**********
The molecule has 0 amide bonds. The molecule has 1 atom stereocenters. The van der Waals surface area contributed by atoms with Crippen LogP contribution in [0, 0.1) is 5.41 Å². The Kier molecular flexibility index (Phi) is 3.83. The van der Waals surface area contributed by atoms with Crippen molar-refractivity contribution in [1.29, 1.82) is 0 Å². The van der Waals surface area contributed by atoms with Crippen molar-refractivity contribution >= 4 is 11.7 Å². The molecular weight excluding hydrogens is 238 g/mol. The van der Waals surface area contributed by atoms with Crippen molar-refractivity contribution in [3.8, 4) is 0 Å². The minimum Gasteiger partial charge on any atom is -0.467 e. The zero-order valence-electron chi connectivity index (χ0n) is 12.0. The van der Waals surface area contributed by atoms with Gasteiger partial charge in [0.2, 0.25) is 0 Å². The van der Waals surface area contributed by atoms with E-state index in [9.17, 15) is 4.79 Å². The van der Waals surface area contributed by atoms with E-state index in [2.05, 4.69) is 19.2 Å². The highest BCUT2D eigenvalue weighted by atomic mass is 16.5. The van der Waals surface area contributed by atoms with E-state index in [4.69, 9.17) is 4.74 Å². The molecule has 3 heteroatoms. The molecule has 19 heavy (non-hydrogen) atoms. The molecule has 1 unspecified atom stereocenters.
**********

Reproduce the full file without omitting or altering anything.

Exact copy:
The molecule has 0 amide bonds. The molecule has 1 atom stereocenters. The van der Waals surface area contributed by atoms with Crippen LogP contribution in [0, 0.1) is 5.41 Å². The Kier molecular flexibility index (Phi) is 3.83. The van der Waals surface area contributed by atoms with Crippen molar-refractivity contribution in [1.29, 1.82) is 0 Å². The van der Waals surface area contributed by atoms with Crippen molar-refractivity contribution >= 4 is 11.7 Å². The molecular weight excluding hydrogens is 238 g/mol. The van der Waals surface area contributed by atoms with Crippen molar-refractivity contribution in [3.8, 4) is 0 Å². The minimum Gasteiger partial charge on any atom is -0.467 e. The zero-order valence-electron chi connectivity index (χ0n) is 12.0. The van der Waals surface area contributed by atoms with Gasteiger partial charge in [0.2, 0.25) is 0 Å². The van der Waals surface area contributed by atoms with E-state index in [9.17, 15) is 4.79 Å². The van der Waals surface area contributed by atoms with E-state index in [2.05, 4.69) is 19.2 Å². The highest BCUT2D eigenvalue weighted by atomic mass is 16.5. The van der Waals surface area contributed by atoms with E-state index in [4.69, 9.17) is 4.74 Å². The molecule has 3 heteroatoms. The molecule has 19 heavy (non-hydrogen) atoms. The molecule has 1 unspecified atom stereocenters.